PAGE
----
Over the past several months I’ve been working my way through all of Pendleton Ward‘s Adventure Time, in part because it comes in 11 minute segments that are easy to squeeze into tiny cracks of spare time, but mostly because it’s awesome. There are lots of things to love about it – the humor, the weirdness, the clever allusions to art and literature – but I think the thing I enjoy most is how creatively they play with narrative. Watching all of the ideas they’re able to explore by ignoring the usual boundaries of time, space and consequences makes me realize how limiting conventions can be. Continue reading…
Posted April 17, 2008
I once heard a reader dismiss a particular romance novel – and, in fact, the author’s entire writing career – because she felt the writer had no grasp of history. Her complaint? In the book, a character used a zipper several weeks before it was invented in real life. Now, I’m aware that historical errors can be very distracting, but it’s also possible to pay too much attention to the nicities of historical detail at the expense of the actual story. More important, and thus more damaging when done wrong, is historical anachronism pertaining to character.
The character of the bold, adventurous heroine has a long tradition in historical romance. When done right, it can be immensely satisfying. When done carelessly, it is glaringly awful, and usually that comes down to different expressions of the same problem: modern writers who assign modern attitudes, desires and abilities to historical heroines. This strategy rarely works because, let’s face it, things were different then. The times, they have a’ changed.
A major changes between then and now is how society perceives and deals with issues of class. Class is a tricky concept for many modern romance writers, particularly North Americans. Which is not to say we don’t have class issues here – of course we do. But they tend to be based on economic or political status, rather than the notion of inherited right. We no longer believe that a drunken loser of an earl who gambles away his estate and shoots himself in consequence is somehow intrinsically better than the mill owner who takes over the estate, pays off its debts and restores it and its tenants to health. But for a long time, society did believe it.
One writer who really understands that belief and knows how to write about it is Lisa Kleypas. Although she has recently branched out into the contemporary field, most of her twenty-odd novels are historicals. Reading them, one gets a real sense of how deep the class divisions went, and how impossibly high a wall they were to climb. So any character who challenges them must be extraordinary in a manner consistent with the class in which she lives. It’s that last bit that throws some writers, but Kleypas’ touch is deft and assured.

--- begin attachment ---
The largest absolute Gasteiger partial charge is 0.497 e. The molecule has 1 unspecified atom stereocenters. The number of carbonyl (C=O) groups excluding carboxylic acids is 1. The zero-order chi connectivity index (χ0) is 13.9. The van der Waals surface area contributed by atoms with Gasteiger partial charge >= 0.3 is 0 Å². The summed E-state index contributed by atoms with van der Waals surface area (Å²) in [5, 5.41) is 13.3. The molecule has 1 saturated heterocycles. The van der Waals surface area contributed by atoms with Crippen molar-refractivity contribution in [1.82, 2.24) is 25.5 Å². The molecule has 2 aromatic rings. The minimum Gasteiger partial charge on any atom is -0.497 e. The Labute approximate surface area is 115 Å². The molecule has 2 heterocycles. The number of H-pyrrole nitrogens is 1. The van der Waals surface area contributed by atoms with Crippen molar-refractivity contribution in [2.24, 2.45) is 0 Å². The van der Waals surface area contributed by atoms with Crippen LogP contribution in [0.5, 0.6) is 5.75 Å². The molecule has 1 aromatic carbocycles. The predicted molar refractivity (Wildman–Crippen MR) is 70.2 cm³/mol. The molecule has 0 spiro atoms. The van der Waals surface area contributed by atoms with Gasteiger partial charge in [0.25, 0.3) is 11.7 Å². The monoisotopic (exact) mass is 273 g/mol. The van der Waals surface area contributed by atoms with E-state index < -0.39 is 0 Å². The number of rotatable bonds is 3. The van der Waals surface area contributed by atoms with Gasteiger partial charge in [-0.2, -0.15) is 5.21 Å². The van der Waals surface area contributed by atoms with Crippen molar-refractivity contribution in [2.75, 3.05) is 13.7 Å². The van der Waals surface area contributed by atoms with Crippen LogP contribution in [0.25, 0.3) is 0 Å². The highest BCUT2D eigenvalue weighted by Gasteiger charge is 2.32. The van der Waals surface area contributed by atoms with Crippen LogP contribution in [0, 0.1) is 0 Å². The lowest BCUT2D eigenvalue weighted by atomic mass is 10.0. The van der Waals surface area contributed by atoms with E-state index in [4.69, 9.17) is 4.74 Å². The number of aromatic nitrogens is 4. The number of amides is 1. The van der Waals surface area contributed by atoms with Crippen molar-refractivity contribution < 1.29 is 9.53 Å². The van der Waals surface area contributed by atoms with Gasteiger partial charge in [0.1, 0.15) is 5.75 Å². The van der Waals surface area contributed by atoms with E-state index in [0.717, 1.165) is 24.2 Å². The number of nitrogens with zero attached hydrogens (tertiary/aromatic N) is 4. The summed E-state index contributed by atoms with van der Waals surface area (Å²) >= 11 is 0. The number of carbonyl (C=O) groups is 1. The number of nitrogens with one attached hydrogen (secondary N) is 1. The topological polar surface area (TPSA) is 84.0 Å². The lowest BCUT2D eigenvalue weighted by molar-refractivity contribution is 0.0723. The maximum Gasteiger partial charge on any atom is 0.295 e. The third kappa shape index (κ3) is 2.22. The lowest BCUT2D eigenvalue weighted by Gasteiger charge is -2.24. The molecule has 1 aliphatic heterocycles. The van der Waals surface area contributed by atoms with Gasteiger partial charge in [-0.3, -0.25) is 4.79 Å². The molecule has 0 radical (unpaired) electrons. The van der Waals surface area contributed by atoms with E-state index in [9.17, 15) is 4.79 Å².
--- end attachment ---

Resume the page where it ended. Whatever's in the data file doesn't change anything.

Lisa Kleypas sold her first book at 21, having just completed a degree in political science at Wellesley College. Ever since, she has made her living as a novelist. She is also – and this is always made much of by the media – a former beauty pageant contestant (Miss Massachusetts). Her novels have earned her all kinds of awards and nominations within the field, including the RITA. In addition, they have a fairly regular place on the NYT Bestseller lists. Her style is sensual in the best meaning of the word: through sensory details, it subsumes a reader in time and place.
Dreaming of You is a great example of Kleypas’ thorough understanding of class distinctions. First of all, neither of its principals are of rank. The heroine, Sara, is a gentlewoman from a modest country family, who lives a quiet rural life. Her only distinction is that she writes: in fact, she has published two novels. Though slightly unusual, such a course was unexceptional for her time. The hero, on the other hand, is truly a self-made man. Raised in the gutter, he pulled himself out of poverty by gambling, and now runs the city’s most popular gaming club. He has no family name, a ferocious work ethic, and more money than most people could imagine. Frankly, two such individuals should never catch sight of one another, let alone fall in love.
But they do meet, under circumstances that flow naturally from who of who and what they are. And they intrigue each other. Sara has never met anyone with Derek’s drive; Derek has never encountered anyone with Sara’s intellectual curiosity. They fall in love despite the differences in their stations and class – in fact, much of emotional tension of the novel comes from their ability to understand just how wide the gulf between them is, and what the consequences might be should they proceed.
But of course they do proceed, and eventually marry, and the ending is all the more satisfying because the reader knows exactly how big a deal it is, and how much they’ve overcome to get there. Dreaming of You is almost fifteen years old now, and its enduring popularity is a testament to Kleypas’ skill. ‘Class’, after all, means both ‘a system of ranks and divisions’ and ‘of excellent quality, showing elegance and style’. Kleypas gets the first, and has the second.
Chris Szego would love to have class, but will settle for ‘stain-free’.